Kensington Co-op Eyes Spring Opening

Waiting for final approval: KCFC’s building, top, with Coral Street in foreground, Lehigh Avenue at rear; rendering shows planned new entrance facing Coral.

by Natalie Hartenbaum, for the Shuttle

After nearly nine years, the dream of being able to provide healthy, high-quality food, products and services to members of the Kensington Community Food Co-op (KCFC) and the surrounding community may be only months away.

When the Shuttle last reported on the progress of the KCFC, in 2015, the co-op had acquired its location at 2670 Coral St., just off the intersection of Frankford and Lehigh avenues. But much additional funding was still required to get the doors open. 

A $350,000 grant from the city for construction brought them to a point where groundbreaking took place in May 2017. Plans for the store have been drawn and all that is needed to start construction is final city approval, with plans to open this spring.

The store will feature:

  • Over 2,000 square feet of grocery retail space.
  • Café and bar with tables and seating for 30.
  • Prepared foods and coffee.
  • 4 taps for draft beer and wine, plus carry-out service with growler fills and chilled beer bottles.
  • Outdoor garden seating adjacent to café.
  • 16-car parking lot, plus on-site bicycle parking.

The location does not have a kitchen, so prepared foods are expected to be sourced from local merchants.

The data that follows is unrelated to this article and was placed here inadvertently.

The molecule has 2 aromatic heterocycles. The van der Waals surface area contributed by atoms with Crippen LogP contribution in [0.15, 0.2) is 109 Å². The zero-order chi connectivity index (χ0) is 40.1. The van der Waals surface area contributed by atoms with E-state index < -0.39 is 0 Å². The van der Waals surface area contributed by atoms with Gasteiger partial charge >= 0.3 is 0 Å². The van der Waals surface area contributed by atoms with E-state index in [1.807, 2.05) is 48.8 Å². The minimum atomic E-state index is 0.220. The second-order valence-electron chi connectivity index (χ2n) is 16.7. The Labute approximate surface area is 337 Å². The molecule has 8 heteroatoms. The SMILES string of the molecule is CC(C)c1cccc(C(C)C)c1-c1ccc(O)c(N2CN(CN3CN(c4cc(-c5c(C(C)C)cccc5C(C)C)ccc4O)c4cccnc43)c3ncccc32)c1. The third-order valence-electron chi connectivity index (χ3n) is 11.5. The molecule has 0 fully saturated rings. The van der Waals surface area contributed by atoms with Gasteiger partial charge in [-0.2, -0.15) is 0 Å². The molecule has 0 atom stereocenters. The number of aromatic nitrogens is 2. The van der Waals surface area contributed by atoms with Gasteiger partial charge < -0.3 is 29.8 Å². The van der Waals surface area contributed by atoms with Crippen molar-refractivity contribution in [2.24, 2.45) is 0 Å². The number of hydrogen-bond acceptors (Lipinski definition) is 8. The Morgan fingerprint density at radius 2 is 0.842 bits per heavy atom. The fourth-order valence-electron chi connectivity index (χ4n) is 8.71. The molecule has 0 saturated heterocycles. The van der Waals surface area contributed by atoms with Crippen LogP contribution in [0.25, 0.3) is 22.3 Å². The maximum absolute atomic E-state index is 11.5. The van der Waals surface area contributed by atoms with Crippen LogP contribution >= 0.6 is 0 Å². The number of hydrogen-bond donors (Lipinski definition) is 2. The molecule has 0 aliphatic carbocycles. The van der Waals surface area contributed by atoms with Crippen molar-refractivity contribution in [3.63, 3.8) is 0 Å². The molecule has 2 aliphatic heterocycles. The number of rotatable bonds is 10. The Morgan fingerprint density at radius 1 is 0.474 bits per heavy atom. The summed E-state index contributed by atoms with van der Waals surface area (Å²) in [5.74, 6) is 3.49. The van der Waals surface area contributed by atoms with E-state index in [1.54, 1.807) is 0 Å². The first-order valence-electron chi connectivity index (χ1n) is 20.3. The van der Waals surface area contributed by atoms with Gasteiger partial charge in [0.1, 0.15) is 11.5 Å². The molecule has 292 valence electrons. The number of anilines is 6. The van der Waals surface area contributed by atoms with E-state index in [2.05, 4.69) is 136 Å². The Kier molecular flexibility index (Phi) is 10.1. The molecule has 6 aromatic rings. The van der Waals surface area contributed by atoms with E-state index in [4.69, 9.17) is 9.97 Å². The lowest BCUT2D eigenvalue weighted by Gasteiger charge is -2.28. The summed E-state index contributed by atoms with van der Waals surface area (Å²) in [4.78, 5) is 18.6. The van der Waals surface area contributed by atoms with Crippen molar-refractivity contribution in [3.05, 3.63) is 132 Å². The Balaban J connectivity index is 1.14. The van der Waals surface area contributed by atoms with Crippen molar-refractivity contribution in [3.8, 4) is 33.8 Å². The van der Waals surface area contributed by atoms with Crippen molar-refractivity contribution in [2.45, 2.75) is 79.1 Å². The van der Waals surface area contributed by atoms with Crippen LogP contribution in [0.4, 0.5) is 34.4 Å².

General Manager Mike Richards has been with KCFC since early 2017. “We’re excited about bringing another co-op to the Philadelphia area and giving access to healthy food to an underserved neighborhood,” he said. 

Co-ops are nothing new to Philadelphia, some beginning during Benjamin Franklin’s time. Having Weavers Way as an example of a successful co-op in the area provided KCFC with inspiration and resources to move the dream along, said Peter Frank, a longtime KCFC activist and former head of the Philadelphia Area Cooperative Alliance. KCFC has “been lucky to have Weavers Way support over last nine years. From our first meeting to now getting support from Weavers Way staff to help launch, we would not have been able to do this without them.”

In addition to access to healthy food, Richards explained that KCFC wants to ensure that everyone has access to the co-op’s other benefits, including community-based programming and enrichment through educational initiatives and workshops, regardless of income. And in fact, last year, KCFC received a $50,000 grant from the Penn Treaty Special Services District to fund a program that will allow neighborhood families who are unable to afford the co-op’s full $200 equity investment to become member-owners for just $2 per month. 

Most of KCFC’s more than 825 member households come from Kensington, Fishtown, Port Richmond and Northern Liberties. Member-owners currently can participate in KCFC’s Shop-Local program where more than 50 local merchants offer discounts. 

You can find out more about KCFC through their Facebook page or website: 

Natalie Hartenbaum is a Weavers Way Working Member.